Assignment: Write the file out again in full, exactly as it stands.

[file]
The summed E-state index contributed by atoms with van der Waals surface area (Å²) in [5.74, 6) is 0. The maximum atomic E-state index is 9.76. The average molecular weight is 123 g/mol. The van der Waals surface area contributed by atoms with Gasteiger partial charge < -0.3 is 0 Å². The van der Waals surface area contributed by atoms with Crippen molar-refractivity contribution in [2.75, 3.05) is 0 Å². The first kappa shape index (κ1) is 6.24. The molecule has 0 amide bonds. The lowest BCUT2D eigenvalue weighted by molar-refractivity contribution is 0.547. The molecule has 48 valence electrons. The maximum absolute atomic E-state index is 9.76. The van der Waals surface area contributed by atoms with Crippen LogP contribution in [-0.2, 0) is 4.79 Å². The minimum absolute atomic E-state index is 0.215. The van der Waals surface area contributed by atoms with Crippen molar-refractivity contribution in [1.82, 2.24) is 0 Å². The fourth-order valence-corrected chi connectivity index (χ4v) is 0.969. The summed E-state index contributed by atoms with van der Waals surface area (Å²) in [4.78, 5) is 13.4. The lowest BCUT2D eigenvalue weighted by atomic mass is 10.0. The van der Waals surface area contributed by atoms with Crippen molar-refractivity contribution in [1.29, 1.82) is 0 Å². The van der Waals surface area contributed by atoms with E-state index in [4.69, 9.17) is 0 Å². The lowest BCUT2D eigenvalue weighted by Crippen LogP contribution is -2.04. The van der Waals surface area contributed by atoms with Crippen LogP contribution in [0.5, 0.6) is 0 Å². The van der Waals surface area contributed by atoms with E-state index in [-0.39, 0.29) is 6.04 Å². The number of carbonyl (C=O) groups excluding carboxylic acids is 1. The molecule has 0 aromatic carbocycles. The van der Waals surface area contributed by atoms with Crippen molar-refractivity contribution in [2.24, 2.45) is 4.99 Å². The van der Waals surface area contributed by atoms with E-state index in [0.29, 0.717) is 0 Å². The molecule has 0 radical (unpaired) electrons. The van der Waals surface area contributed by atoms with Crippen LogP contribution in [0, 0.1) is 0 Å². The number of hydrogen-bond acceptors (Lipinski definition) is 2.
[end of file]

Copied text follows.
The summed E-state index contributed by atoms with van der Waals surface area (Å²) in [5.74, 6) is 0. The maximum atomic E-state index is 9.76. The average molecular weight is 123 g/mol. The van der Waals surface area contributed by atoms with Gasteiger partial charge < -0.3 is 0 Å². The van der Waals surface area contributed by atoms with Crippen molar-refractivity contribution in [2.75, 3.05) is 0 Å². The first kappa shape index (κ1) is 6.24. The molecule has 0 amide bonds. The lowest BCUT2D eigenvalue weighted by molar-refractivity contribution is 0.547. The molecule has 48 valence electrons. The maximum absolute atomic E-state index is 9.76. The van der Waals surface area contributed by atoms with Crippen LogP contribution in [-0.2, 0) is 4.79 Å². The minimum absolute atomic E-state index is 0.215. The van der Waals surface area contributed by atoms with Crippen molar-refractivity contribution in [1.82, 2.24) is 0 Å². The fourth-order valence-corrected chi connectivity index (χ4v) is 0.969. The summed E-state index contributed by atoms with van der Waals surface area (Å²) in [4.78, 5) is 13.4. The lowest BCUT2D eigenvalue weighted by atomic mass is 10.0. The van der Waals surface area contributed by atoms with Crippen molar-refractivity contribution in [1.29, 1.82) is 0 Å². The van der Waals surface area contributed by atoms with E-state index in [4.69, 9.17) is 0 Å². The lowest BCUT2D eigenvalue weighted by Crippen LogP contribution is -2.04. The van der Waals surface area contributed by atoms with Crippen LogP contribution in [0.5, 0.6) is 0 Å². The van der Waals surface area contributed by atoms with E-state index in [-0.39, 0.29) is 6.04 Å². The number of carbonyl (C=O) groups excluding carboxylic acids is 1. The molecule has 0 aromatic carbocycles. The van der Waals surface area contributed by atoms with Crippen molar-refractivity contribution in [2.24, 2.45) is 4.99 Å². The van der Waals surface area contributed by atoms with E-state index in [0.29, 0.717) is 0 Å². The molecule has 0 radical (unpaired) electrons. The van der Waals surface area contributed by atoms with Crippen LogP contribution in [0, 0.1) is 0 Å². The number of hydrogen-bond acceptors (Lipinski definition) is 2.